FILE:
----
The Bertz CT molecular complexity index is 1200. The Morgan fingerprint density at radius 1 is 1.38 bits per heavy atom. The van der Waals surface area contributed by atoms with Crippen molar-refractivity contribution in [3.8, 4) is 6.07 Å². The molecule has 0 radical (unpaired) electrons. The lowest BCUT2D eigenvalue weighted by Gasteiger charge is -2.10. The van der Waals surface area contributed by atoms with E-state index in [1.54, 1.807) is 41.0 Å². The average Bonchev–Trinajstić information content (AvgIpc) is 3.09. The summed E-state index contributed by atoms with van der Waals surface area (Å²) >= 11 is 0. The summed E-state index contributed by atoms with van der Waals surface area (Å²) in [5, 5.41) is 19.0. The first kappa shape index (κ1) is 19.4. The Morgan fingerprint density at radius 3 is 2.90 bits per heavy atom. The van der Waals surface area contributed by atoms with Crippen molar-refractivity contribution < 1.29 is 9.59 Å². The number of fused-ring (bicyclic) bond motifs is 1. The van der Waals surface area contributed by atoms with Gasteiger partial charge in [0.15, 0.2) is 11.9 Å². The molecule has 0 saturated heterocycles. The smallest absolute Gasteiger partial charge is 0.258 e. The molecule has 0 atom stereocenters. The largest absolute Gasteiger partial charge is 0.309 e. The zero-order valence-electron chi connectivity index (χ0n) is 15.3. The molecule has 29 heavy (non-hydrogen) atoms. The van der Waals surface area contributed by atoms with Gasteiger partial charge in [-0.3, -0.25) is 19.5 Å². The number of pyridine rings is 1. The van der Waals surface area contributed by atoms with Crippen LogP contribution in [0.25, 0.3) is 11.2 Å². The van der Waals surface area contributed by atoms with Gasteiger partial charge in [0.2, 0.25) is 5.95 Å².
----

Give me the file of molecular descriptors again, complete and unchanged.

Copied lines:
The Bertz CT molecular complexity index is 1200. The Morgan fingerprint density at radius 1 is 1.38 bits per heavy atom. The van der Waals surface area contributed by atoms with Crippen molar-refractivity contribution in [3.8, 4) is 6.07 Å². The molecule has 0 radical (unpaired) electrons. The lowest BCUT2D eigenvalue weighted by Gasteiger charge is -2.10. The van der Waals surface area contributed by atoms with E-state index in [1.54, 1.807) is 41.0 Å². The average Bonchev–Trinajstić information content (AvgIpc) is 3.09. The summed E-state index contributed by atoms with van der Waals surface area (Å²) >= 11 is 0. The summed E-state index contributed by atoms with van der Waals surface area (Å²) in [5, 5.41) is 19.0. The first kappa shape index (κ1) is 19.4. The Morgan fingerprint density at radius 3 is 2.90 bits per heavy atom. The van der Waals surface area contributed by atoms with Crippen molar-refractivity contribution < 1.29 is 9.59 Å². The number of fused-ring (bicyclic) bond motifs is 1. The van der Waals surface area contributed by atoms with Gasteiger partial charge in [0.15, 0.2) is 11.9 Å². The molecule has 0 saturated heterocycles. The smallest absolute Gasteiger partial charge is 0.258 e. The molecule has 0 atom stereocenters. The largest absolute Gasteiger partial charge is 0.309 e. The zero-order valence-electron chi connectivity index (χ0n) is 15.3. The molecule has 29 heavy (non-hydrogen) atoms. The van der Waals surface area contributed by atoms with Gasteiger partial charge in [-0.3, -0.25) is 19.5 Å². The number of pyridine rings is 1. The van der Waals surface area contributed by atoms with Crippen LogP contribution in [0.25, 0.3) is 11.2 Å². The van der Waals surface area contributed by atoms with Gasteiger partial charge in [0.2, 0.25) is 5.95 Å².